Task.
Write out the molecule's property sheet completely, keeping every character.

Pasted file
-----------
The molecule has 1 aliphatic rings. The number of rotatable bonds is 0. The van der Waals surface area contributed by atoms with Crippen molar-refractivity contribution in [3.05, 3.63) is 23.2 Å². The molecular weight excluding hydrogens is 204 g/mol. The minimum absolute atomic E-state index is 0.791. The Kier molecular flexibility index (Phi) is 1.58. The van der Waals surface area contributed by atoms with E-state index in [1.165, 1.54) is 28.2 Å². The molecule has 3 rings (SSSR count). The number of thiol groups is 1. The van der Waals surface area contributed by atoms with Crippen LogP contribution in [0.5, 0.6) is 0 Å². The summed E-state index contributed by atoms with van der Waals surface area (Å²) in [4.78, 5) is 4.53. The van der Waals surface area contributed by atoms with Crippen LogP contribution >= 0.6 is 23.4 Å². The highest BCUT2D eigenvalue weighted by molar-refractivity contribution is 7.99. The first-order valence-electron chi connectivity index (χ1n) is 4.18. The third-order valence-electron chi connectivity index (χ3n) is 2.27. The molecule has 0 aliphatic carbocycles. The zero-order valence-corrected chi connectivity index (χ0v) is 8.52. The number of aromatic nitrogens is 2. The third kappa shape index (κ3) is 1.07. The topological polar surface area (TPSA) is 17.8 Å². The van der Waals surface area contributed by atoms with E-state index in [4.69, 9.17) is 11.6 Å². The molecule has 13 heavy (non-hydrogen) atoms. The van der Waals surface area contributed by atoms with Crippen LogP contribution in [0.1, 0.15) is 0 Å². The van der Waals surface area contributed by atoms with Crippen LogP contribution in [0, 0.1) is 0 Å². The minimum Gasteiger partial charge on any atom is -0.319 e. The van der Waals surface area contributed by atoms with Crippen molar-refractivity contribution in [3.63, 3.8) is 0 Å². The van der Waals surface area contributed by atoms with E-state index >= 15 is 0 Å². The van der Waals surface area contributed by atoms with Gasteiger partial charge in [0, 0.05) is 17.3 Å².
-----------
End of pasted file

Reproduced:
The molecule has 1 aliphatic rings. The number of rotatable bonds is 0. The van der Waals surface area contributed by atoms with Crippen molar-refractivity contribution in [3.05, 3.63) is 23.2 Å². The molecular weight excluding hydrogens is 204 g/mol. The minimum absolute atomic E-state index is 0.791. The Kier molecular flexibility index (Phi) is 1.58. The van der Waals surface area contributed by atoms with E-state index in [1.165, 1.54) is 28.2 Å². The molecule has 3 rings (SSSR count). The number of thiol groups is 1. The van der Waals surface area contributed by atoms with Crippen LogP contribution in [0.5, 0.6) is 0 Å². The summed E-state index contributed by atoms with van der Waals surface area (Å²) in [4.78, 5) is 4.53. The van der Waals surface area contributed by atoms with Crippen LogP contribution >= 0.6 is 23.4 Å². The highest BCUT2D eigenvalue weighted by molar-refractivity contribution is 7.99. The first-order valence-electron chi connectivity index (χ1n) is 4.18. The third-order valence-electron chi connectivity index (χ3n) is 2.27. The molecule has 0 aliphatic carbocycles. The zero-order valence-corrected chi connectivity index (χ0v) is 8.52. The number of aromatic nitrogens is 2. The third kappa shape index (κ3) is 1.07. The topological polar surface area (TPSA) is 17.8 Å². The van der Waals surface area contributed by atoms with E-state index in [4.69, 9.17) is 11.6 Å². The molecule has 13 heavy (non-hydrogen) atoms. The van der Waals surface area contributed by atoms with Crippen LogP contribution in [0.1, 0.15) is 0 Å². The van der Waals surface area contributed by atoms with Crippen LogP contribution in [0, 0.1) is 0 Å². The minimum Gasteiger partial charge on any atom is -0.319 e. The van der Waals surface area contributed by atoms with Crippen molar-refractivity contribution in [3.63, 3.8) is 0 Å². The van der Waals surface area contributed by atoms with E-state index >= 15 is 0 Å². The van der Waals surface area contributed by atoms with Gasteiger partial charge in [0, 0.05) is 17.3 Å².